The Miami Dolphins are guaranteed a winning season for the first time since 2008. It's an unusual sensation. I'd forgotten what it felt like to cheer for a winning NFL team.
If the Dolphins win on Christmas Eve in Buffalo and on New Year's Day versus the New England Patriots, they'll definitely make the postseason. There are scenarios in which they could lose one or both of those games and and still have a shot at playing for the league title. Given the Dolphins' history of poor performance in the snow and against teams much, much better than they are, I'm not holding my breath.
(It doesn't help that starting quarterback Ryan Tannehill busted his ACL in week 14 and may or may not return before September 2017. Great timing, that.)
However, don't let my pessimism about the future fool you into thinking that I'm not excited about the present. I am, indeed, very happy that the Dolphins won't finish the season as losers, something I predicted before the season started.
That's the best thing about being a pessimist. It's always a pleasant surprise when you're wrong.
In 2014, Georgia Tech won in Sanford Stadium on a last second collapse by Georgia. Two years later, here we are again. Mark Richt was fired exactly a year after his mistake. Is Kirby Smart on the same path?
First of all, a word about Georgia Tech. The much maligned Paul Johnson brought crafty play calling and superior discipline to Athens and beat a team with superior talent 28-27. Congratulations. See that it never happens again.
Now back to Smart.
Before the season started, a friend asked me what I thought of Kirby Smart as the new head coach of the Georgia Bulldogs. At the time, I wasn't nuts about some of the bad habits he brought over from his former employer (including hiding from the press, influencing the Georgia legislature to exempt his program from sunshine laws, and resisting the transfer of student athletes). However, I said I'd wait until the season ended to render an opinion. The season is now over, and I remain less than optimistic.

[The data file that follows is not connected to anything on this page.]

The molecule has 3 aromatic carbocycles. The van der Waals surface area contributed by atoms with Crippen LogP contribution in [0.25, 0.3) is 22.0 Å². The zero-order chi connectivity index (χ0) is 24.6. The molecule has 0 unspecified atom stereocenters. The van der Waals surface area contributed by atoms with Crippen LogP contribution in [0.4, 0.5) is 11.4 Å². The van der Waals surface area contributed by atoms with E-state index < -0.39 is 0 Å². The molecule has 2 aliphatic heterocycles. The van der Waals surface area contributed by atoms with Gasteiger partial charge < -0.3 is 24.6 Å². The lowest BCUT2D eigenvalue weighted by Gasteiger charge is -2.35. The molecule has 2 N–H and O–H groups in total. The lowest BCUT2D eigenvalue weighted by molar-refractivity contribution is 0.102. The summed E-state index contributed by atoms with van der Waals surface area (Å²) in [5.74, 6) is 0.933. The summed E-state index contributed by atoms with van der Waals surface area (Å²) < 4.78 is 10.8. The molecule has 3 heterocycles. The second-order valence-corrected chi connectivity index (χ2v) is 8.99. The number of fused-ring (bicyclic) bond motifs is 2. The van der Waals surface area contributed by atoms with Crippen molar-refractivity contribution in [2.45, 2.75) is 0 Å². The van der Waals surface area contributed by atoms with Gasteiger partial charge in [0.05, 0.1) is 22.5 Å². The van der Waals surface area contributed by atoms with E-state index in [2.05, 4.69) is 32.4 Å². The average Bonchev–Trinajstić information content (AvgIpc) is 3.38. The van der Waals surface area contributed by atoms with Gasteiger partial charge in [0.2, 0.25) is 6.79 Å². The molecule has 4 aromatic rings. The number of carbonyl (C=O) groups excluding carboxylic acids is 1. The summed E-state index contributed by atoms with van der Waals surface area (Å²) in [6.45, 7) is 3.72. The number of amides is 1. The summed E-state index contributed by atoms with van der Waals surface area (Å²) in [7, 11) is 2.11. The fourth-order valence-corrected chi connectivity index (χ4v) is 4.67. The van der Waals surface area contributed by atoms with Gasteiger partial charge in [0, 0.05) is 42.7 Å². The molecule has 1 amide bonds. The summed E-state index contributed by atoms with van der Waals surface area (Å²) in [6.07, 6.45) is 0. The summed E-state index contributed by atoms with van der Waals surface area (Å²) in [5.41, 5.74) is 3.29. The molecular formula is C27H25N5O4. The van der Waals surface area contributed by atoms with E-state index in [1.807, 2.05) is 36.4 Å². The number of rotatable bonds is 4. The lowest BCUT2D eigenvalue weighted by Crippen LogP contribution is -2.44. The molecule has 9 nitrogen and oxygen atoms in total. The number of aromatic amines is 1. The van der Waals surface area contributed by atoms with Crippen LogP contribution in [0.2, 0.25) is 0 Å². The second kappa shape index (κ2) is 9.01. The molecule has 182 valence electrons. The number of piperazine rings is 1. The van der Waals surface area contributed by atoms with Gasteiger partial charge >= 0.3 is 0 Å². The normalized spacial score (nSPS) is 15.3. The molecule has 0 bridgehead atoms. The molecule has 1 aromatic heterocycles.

Fact: Despite playing all four of them most years for the better part of a century, Georgia has never lost football games to Tennessee, Vanderbilt, Florida, and Georgia Tech in the same season before. Not under Richt, not even under Donnan. Add in that we only squeaked by Auburn because they ran out of players and it gets worse. That's an incredibly inauspicious start to the Kirby Smart era.
All season, I've heard about how Georgia is losing because its talent is lacking. Somehow, that never came up while Richt was coach. Smart started the season with Heisman hopeful Nick Chubb, his talented roommate Sony Michel, and the most talked about quarterback recruit in the SEC. He ended the season ranked 12 of 14 SEC teams in total points per game. Maybe former Defensive Coordinator Smart needs time to adjust to learning to coach offense, but his defense still finished 7 out of 14 SEC teams in total points allowed. Maybe, as his defenders claim, Smart doesn't have the players with the skill sets necessary to play "The System" he brought over from Alabama, but that's not the fault of Richt or the kids he recruited. That's on the coach who chose a system and failed to adapt it to suit the talent he had available.
I hope that the problems of 2016 represented growing pains for a rookie head coach learning on the job. The good news for Smart is that it will be hard to do any worse in 2017. That is, unless he's determined to lose to Auburn, too.
Final score: University of Louisiana at Lafayette 21, UGA 35. It wasn't that close.
Let's see, what else was memorable about the game? It was really windy. The pregame included another flyover (C-130?). By the time we took our seats, Isaiah McKenzie had already scored two touchdowns.
Hmm. Was there anything else?
Oh, right. Black jerseys. No big deal. Can we let that go now? Please?